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A close-up image of some of the figurines in the Miniature Railroad and Village

Boy pointing at trains with Grandfather

Miniature buildings and cars
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Miniature Railroad & Village


Since it was first displayed at the Buhl Planetarium in 1954, the Miniature Railroad & Village® has been an important Pittsburgh tradition. It all started at the brink of the Roaring ’20s with a man named Charles Bowdish of Brookville, Pa.

Charlie was the youngest son of Albert and Theodosia Bowdish. While serving in the army in WWI, he developed heart problems and received an honorable discharge. Afterward, he began building miniature railroad villages, the first holiday display beginning Christmas Eve 1919. It was an instant success! The years following, his display grew until it occupied most of the second floor of the Bowdish home.

Baseball field in Miniature Railroad & VillageAfter several decades, Charlie began to think about moving his displays from Brookville. He made an agreement with the Buhl Planetarium, who wanted to adopt his masterpiece. Newly named the Christmastown Railroad, Charlie continued to take care of his miniatures and oversaw the construction. The first Christmastown Railroad was on display during most of the month of December 1954-nearly 24,000 visited!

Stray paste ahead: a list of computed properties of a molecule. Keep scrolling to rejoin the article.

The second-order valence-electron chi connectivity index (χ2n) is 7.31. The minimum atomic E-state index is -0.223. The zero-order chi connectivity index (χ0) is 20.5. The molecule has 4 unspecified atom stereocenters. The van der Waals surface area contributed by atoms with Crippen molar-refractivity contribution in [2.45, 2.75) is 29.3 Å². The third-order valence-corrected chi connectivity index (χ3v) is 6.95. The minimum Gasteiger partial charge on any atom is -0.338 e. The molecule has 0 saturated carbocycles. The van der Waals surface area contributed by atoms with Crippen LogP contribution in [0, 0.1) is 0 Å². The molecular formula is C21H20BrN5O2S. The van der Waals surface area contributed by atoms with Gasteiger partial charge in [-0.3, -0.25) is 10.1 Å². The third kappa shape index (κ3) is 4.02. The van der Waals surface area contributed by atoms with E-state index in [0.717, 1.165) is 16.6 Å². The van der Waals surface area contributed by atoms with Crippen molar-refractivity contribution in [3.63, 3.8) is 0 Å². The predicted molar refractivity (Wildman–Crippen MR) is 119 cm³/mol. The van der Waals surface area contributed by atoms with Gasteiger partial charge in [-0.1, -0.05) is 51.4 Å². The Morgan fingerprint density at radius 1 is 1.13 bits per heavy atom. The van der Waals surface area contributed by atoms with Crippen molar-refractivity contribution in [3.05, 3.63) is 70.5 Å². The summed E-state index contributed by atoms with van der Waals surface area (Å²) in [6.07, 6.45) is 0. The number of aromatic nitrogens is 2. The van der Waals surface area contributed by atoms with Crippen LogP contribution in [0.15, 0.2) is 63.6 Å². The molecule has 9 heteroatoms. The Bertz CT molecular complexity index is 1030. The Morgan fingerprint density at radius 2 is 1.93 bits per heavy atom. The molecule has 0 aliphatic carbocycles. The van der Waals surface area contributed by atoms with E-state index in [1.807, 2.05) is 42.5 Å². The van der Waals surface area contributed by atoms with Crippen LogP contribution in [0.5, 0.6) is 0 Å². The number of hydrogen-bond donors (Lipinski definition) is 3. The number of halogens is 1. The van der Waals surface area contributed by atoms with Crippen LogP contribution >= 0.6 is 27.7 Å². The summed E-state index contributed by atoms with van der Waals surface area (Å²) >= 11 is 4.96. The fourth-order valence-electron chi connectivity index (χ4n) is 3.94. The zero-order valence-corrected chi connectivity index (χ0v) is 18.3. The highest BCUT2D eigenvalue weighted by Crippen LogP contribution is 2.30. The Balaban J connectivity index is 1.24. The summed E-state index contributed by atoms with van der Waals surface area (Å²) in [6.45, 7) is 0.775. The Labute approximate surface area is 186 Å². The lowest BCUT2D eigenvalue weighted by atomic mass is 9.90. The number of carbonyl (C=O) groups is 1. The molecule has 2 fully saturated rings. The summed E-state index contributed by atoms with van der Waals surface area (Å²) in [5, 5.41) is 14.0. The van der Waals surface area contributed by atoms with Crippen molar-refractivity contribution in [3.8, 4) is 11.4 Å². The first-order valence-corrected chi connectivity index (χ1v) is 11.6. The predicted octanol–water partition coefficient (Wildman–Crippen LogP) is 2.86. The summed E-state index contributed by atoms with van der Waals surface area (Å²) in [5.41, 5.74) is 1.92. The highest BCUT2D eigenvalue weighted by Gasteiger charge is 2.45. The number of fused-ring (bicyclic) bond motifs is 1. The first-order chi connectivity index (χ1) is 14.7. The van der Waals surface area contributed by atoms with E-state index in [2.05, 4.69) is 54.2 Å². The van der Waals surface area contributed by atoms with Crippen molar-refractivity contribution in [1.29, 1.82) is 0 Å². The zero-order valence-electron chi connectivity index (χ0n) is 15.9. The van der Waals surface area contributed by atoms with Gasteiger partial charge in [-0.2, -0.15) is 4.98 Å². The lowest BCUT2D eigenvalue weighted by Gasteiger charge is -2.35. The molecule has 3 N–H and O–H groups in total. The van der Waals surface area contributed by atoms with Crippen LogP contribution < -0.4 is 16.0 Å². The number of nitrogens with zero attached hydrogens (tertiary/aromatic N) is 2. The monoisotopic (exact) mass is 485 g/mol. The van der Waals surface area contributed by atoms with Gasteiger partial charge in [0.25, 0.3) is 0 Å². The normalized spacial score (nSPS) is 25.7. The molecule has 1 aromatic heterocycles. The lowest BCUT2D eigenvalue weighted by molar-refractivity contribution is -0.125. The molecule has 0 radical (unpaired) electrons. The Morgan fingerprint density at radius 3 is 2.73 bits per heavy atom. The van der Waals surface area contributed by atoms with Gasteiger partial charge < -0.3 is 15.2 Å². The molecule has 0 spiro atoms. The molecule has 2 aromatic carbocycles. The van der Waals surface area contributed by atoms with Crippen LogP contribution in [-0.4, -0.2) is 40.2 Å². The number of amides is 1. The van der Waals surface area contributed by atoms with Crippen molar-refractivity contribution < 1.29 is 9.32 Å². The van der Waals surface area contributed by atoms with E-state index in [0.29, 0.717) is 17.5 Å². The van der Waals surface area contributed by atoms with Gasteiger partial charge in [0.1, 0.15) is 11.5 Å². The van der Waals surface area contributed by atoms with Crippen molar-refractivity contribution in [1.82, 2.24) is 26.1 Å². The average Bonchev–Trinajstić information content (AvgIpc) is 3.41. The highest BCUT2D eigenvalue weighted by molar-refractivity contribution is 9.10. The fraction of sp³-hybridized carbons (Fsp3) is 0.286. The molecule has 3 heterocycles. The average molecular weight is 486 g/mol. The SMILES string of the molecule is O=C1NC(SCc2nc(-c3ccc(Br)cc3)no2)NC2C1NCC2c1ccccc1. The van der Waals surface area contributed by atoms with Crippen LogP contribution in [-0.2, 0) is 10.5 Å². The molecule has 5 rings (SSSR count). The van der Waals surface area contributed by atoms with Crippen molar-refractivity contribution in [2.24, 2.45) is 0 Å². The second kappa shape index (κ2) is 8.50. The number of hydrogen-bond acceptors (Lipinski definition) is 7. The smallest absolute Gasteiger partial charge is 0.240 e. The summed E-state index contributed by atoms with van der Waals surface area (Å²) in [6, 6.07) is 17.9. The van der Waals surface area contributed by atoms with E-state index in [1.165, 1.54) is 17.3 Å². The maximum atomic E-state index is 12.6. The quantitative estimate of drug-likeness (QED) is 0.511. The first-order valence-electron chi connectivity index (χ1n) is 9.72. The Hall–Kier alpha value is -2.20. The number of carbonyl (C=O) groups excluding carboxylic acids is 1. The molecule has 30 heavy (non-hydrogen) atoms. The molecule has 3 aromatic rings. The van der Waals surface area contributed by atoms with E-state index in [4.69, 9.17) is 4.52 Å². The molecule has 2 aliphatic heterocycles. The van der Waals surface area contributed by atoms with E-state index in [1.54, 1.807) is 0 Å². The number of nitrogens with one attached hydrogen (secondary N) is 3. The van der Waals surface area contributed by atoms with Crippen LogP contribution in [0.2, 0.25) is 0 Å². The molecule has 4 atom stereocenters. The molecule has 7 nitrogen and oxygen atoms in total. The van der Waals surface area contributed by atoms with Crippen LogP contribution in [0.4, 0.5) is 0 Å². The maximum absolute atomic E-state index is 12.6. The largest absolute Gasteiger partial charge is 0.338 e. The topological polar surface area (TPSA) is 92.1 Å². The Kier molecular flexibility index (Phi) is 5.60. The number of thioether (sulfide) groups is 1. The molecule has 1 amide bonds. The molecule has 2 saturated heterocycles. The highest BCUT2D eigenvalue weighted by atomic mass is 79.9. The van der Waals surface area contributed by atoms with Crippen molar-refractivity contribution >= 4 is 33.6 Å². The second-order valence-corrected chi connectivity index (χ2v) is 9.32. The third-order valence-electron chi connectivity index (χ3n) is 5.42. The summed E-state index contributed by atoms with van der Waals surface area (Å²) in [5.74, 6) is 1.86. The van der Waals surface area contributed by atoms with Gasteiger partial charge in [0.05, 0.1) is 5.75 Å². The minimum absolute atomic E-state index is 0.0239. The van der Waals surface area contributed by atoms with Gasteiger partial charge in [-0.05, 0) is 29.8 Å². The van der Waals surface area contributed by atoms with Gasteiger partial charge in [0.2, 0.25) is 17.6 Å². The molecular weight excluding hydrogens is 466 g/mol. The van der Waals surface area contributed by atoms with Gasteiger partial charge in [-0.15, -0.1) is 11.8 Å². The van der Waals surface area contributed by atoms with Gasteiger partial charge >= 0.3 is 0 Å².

After a redesign and reconstruction, a greatly enhanced and enlarged Miniature Railroad & Village® debuted at Carnegie Science Center in 1992. The new permanent exhibit was 60% larger, and had nearly 100 animations and more than 250,000 miniature trees.

Following the tradition of Mr. Bowdish, each scale-model replica continued to be made with extraordinary attention to detail. The exhibit began to take on a historical and educational significance, with new additions like the Sharon Steel Mill and coke ovens. Each year a new replica has appeared on the large platform, reflecting a portion of western Pennsylvania history for all to enjoy.

The Miniature Railroad & Village® of today illustrates how people lived, worked, and played in the region during an era spanning the 1880s to the late 1930s. It was a time of dramatic changes, when Pittsburgh was called the workplace of the world. Its historical significance, captivating nature, and unprecedented artistry assure that it will remain a Pittsburgh treasure for years to come.